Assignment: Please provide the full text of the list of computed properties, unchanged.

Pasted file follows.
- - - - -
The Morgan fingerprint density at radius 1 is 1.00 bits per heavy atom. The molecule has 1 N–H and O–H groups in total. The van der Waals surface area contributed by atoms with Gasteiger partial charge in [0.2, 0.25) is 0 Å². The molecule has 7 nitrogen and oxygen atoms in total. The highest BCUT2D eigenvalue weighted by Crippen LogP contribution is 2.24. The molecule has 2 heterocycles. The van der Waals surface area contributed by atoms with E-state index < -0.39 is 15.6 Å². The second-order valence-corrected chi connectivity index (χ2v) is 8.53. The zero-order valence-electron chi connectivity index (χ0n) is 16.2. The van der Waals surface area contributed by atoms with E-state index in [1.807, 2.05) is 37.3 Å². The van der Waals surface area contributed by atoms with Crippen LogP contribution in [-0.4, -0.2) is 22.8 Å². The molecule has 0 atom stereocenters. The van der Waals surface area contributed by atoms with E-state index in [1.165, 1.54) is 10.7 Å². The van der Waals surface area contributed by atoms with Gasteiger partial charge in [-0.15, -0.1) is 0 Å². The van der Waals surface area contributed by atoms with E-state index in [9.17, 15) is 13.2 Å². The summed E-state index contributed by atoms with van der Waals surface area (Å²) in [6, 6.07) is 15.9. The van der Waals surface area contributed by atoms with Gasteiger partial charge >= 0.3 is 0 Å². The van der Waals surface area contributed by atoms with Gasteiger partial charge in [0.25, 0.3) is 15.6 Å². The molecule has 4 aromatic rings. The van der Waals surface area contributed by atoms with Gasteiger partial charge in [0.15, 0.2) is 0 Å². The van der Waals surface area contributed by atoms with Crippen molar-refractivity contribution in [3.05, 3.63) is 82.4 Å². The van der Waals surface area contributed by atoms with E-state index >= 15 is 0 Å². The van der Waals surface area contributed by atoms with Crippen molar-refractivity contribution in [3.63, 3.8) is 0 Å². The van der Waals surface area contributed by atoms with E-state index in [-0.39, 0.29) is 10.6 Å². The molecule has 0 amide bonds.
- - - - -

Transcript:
The Morgan fingerprint density at radius 1 is 1.00 bits per heavy atom. The molecule has 1 N–H and O–H groups in total. The van der Waals surface area contributed by atoms with Gasteiger partial charge in [0.2, 0.25) is 0 Å². The molecule has 7 nitrogen and oxygen atoms in total. The highest BCUT2D eigenvalue weighted by Crippen LogP contribution is 2.24. The molecule has 2 heterocycles. The van der Waals surface area contributed by atoms with E-state index < -0.39 is 15.6 Å². The second-order valence-corrected chi connectivity index (χ2v) is 8.53. The zero-order valence-electron chi connectivity index (χ0n) is 16.2. The van der Waals surface area contributed by atoms with E-state index in [1.807, 2.05) is 37.3 Å². The van der Waals surface area contributed by atoms with Crippen LogP contribution in [-0.4, -0.2) is 22.8 Å². The molecule has 0 atom stereocenters. The van der Waals surface area contributed by atoms with E-state index in [1.165, 1.54) is 10.7 Å². The van der Waals surface area contributed by atoms with Gasteiger partial charge in [-0.15, -0.1) is 0 Å². The van der Waals surface area contributed by atoms with E-state index in [9.17, 15) is 13.2 Å². The summed E-state index contributed by atoms with van der Waals surface area (Å²) in [6, 6.07) is 15.9. The van der Waals surface area contributed by atoms with Gasteiger partial charge >= 0.3 is 0 Å². The van der Waals surface area contributed by atoms with Gasteiger partial charge in [0.25, 0.3) is 15.6 Å². The molecule has 4 aromatic rings. The van der Waals surface area contributed by atoms with Gasteiger partial charge in [0.15, 0.2) is 0 Å². The van der Waals surface area contributed by atoms with Crippen molar-refractivity contribution in [3.05, 3.63) is 82.4 Å². The van der Waals surface area contributed by atoms with E-state index >= 15 is 0 Å². The van der Waals surface area contributed by atoms with Crippen molar-refractivity contribution in [3.63, 3.8) is 0 Å². The van der Waals surface area contributed by atoms with E-state index in [-0.39, 0.29) is 10.6 Å². The molecule has 0 amide bonds.